According to CDC, this season's flu vaccine was not a good match for the virus.

However, for the second consecutive year, flu cases have been unusually low. This has stomped any fears of a "twindemic."

According to CDC, this season's flu vaccine was not a good match for the virus.

The Centers for Disease Control and Prevention reported that this season's flu vaccine provides little protection against mild cases.

The flu shot decreased a person's chances of contracting the most common strain of flu this season by 16 percent. However, it is not statistically significant, according to the CDC authors.

Dr. William Schaffner, an infectious disease expert at Vanderbilt University Medical Center, stated that the flu vaccine was "essentially useless".

Research from earlier flu seasons found that vaccines were not compatible with the H3N2 strain. The University of Pennsylvania researchers posted the study as a preprint. This means that it was not peer-reviewed.

Thursday's CDC report confirmed H3N2 as the predominant strain this season. This strain is considered to be particularly dangerous by flu experts because it tends to mutate more quickly than other strains and historically leads to more deaths and hospitalizations.

These findings were made amid low flu activity overall and the nation's second flu-season in a row. Although flu cases did begin to increase in the fall there were fears of a "twindemic", which could have been caused by Covid-19 and flu. However, cases didn't take off as they do in normal flu seasons.

A few flu experts were particularly worried that this year's flu season could be a poor one. This is after flu cases fell to an all time low in the last year. Most of the country was shut down by the pandemic.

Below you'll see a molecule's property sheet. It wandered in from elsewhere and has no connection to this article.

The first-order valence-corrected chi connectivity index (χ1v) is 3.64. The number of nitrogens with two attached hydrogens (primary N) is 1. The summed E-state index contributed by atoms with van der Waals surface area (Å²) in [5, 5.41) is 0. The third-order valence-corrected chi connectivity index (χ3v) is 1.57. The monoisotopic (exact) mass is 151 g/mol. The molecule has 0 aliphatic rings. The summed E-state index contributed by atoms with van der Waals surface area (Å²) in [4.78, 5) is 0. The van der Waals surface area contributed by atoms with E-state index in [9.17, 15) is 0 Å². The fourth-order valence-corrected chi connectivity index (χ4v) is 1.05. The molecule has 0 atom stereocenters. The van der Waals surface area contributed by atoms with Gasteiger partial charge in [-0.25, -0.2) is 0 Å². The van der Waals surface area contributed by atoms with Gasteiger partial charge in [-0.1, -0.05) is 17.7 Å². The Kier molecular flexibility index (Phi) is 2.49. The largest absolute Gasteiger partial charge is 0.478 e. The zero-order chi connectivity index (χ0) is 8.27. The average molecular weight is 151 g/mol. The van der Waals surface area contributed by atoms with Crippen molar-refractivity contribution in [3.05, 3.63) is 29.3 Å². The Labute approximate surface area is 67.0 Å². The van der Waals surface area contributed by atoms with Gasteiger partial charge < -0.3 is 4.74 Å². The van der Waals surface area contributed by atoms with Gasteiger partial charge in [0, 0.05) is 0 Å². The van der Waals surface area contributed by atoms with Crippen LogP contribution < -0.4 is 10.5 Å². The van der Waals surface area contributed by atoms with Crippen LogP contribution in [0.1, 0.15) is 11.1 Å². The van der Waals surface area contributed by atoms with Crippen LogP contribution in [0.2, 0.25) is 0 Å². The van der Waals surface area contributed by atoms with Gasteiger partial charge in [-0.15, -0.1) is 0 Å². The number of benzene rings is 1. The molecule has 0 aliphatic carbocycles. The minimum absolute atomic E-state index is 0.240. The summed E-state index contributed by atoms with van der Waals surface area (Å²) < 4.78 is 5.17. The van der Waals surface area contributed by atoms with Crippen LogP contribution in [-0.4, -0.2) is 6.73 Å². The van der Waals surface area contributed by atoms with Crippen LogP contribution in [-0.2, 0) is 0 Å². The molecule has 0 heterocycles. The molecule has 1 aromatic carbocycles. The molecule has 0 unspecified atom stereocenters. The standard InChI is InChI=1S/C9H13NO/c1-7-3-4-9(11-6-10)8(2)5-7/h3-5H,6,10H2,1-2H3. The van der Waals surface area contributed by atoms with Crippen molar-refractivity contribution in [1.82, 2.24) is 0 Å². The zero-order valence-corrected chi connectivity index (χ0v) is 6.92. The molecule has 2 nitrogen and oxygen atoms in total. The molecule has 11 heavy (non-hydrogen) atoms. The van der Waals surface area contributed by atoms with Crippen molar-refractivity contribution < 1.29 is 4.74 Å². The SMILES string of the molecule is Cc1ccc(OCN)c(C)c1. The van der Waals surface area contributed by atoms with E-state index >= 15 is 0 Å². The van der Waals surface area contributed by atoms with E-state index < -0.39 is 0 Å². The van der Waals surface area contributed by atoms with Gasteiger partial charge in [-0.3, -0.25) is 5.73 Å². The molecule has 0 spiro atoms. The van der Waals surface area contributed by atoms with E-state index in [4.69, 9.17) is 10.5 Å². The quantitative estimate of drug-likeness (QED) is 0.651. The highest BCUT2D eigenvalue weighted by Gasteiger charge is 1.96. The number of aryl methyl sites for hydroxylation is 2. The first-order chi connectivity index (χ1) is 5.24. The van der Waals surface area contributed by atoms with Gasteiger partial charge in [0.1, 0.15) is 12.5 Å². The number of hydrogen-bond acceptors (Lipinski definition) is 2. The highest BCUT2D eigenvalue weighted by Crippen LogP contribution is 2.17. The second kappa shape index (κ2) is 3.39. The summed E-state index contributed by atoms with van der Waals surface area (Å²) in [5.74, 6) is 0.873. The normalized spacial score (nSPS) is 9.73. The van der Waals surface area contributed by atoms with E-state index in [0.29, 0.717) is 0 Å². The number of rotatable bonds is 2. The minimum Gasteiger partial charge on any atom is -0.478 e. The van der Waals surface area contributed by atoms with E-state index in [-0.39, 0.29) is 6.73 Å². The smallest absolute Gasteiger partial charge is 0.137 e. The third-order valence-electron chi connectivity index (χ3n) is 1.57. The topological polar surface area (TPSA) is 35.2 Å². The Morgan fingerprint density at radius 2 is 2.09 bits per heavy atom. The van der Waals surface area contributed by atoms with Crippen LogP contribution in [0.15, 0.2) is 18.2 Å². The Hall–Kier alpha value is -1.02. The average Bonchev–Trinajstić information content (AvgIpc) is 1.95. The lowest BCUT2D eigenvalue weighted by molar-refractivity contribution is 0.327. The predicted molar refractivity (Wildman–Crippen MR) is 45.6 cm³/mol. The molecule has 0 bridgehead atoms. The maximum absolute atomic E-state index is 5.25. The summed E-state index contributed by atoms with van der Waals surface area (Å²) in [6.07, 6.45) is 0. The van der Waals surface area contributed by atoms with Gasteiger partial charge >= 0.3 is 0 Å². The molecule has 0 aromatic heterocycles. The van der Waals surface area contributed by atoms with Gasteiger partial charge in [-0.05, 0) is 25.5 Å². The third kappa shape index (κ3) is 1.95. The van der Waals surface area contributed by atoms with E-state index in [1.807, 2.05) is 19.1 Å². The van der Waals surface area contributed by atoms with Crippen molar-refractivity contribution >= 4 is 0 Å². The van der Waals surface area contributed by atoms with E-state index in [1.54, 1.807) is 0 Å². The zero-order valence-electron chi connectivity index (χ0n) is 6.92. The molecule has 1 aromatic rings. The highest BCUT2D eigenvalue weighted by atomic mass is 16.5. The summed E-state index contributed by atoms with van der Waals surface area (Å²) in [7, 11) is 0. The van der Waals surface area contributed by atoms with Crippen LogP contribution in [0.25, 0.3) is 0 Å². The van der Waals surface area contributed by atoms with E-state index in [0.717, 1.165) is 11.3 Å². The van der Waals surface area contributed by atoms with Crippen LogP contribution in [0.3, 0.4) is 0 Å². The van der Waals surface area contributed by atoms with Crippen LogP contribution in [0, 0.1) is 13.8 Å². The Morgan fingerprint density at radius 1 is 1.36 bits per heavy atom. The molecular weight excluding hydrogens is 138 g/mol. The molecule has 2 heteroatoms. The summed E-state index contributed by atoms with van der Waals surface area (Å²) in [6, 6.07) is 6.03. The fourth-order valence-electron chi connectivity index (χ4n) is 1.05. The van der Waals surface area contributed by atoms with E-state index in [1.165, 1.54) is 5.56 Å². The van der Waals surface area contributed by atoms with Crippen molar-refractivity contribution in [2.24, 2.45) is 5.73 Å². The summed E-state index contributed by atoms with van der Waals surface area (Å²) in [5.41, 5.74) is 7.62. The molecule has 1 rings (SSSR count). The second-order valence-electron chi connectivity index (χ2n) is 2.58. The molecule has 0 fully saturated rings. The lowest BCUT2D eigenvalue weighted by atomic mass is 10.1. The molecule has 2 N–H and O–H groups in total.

Schaffner suggested that the omicron spike in December and January could have had an effect on keeping flu cases at bay by making people wear masks again, social distancing, and taking other mitigation steps. These measures probably kept flu levels down in the 2020-2021 season.

Schaffner stated that the CDC's latest report on flu vaccinations highlights the need for better vaccines, as the flu "is not going away." ... It will return next year, and the years after that and after that."

According to the CDC, flu vaccines reduce the chance of getting sick from influenza viruses by 40% to 60%. Moderna and Pfizer are working together to develop flu shots using mRNA technology. This is the same platform that was used to create Covid-19. However, these vaccines will not likely be available until the latter half of 2023.

The CDC recommends that everyone older than 6 months receive the flu shot. This is to prevent severe complications from influenza such as hospitalization and death.

Thursday's report indicated that vaccination coverage was lower this year than in 2020-21 flu season.

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